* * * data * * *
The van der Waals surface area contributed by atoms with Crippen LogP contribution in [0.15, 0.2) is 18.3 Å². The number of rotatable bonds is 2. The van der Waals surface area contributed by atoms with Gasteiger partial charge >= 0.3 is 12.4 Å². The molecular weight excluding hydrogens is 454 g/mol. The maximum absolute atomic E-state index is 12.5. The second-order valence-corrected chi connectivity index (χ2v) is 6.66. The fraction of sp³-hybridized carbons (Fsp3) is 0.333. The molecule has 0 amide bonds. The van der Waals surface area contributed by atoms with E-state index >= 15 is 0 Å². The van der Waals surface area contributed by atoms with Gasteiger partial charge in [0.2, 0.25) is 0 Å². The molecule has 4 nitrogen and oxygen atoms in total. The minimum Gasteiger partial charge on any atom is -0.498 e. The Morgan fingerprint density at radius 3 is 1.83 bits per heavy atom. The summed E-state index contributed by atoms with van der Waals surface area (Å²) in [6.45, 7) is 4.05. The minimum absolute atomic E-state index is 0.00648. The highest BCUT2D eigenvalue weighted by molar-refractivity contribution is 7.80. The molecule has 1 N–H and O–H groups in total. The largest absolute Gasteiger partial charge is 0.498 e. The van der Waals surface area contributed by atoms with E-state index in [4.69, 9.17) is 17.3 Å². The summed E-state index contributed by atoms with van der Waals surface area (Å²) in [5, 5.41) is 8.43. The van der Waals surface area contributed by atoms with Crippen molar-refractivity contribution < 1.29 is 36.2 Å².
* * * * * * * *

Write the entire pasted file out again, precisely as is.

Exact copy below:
The van der Waals surface area contributed by atoms with Crippen LogP contribution in [0.15, 0.2) is 18.3 Å². The number of rotatable bonds is 2. The van der Waals surface area contributed by atoms with Gasteiger partial charge >= 0.3 is 12.4 Å². The molecular weight excluding hydrogens is 454 g/mol. The maximum absolute atomic E-state index is 12.5. The second-order valence-corrected chi connectivity index (χ2v) is 6.66. The fraction of sp³-hybridized carbons (Fsp3) is 0.333. The molecule has 0 amide bonds. The van der Waals surface area contributed by atoms with E-state index >= 15 is 0 Å². The van der Waals surface area contributed by atoms with Gasteiger partial charge in [0.2, 0.25) is 0 Å². The molecule has 4 nitrogen and oxygen atoms in total. The minimum Gasteiger partial charge on any atom is -0.498 e. The Morgan fingerprint density at radius 3 is 1.83 bits per heavy atom. The summed E-state index contributed by atoms with van der Waals surface area (Å²) in [6.45, 7) is 4.05. The minimum absolute atomic E-state index is 0.00648. The highest BCUT2D eigenvalue weighted by molar-refractivity contribution is 7.80. The molecule has 1 N–H and O–H groups in total. The largest absolute Gasteiger partial charge is 0.498 e. The van der Waals surface area contributed by atoms with E-state index in [4.69, 9.17) is 17.3 Å². The summed E-state index contributed by atoms with van der Waals surface area (Å²) in [5, 5.41) is 8.43. The van der Waals surface area contributed by atoms with Crippen molar-refractivity contribution < 1.29 is 36.2 Å².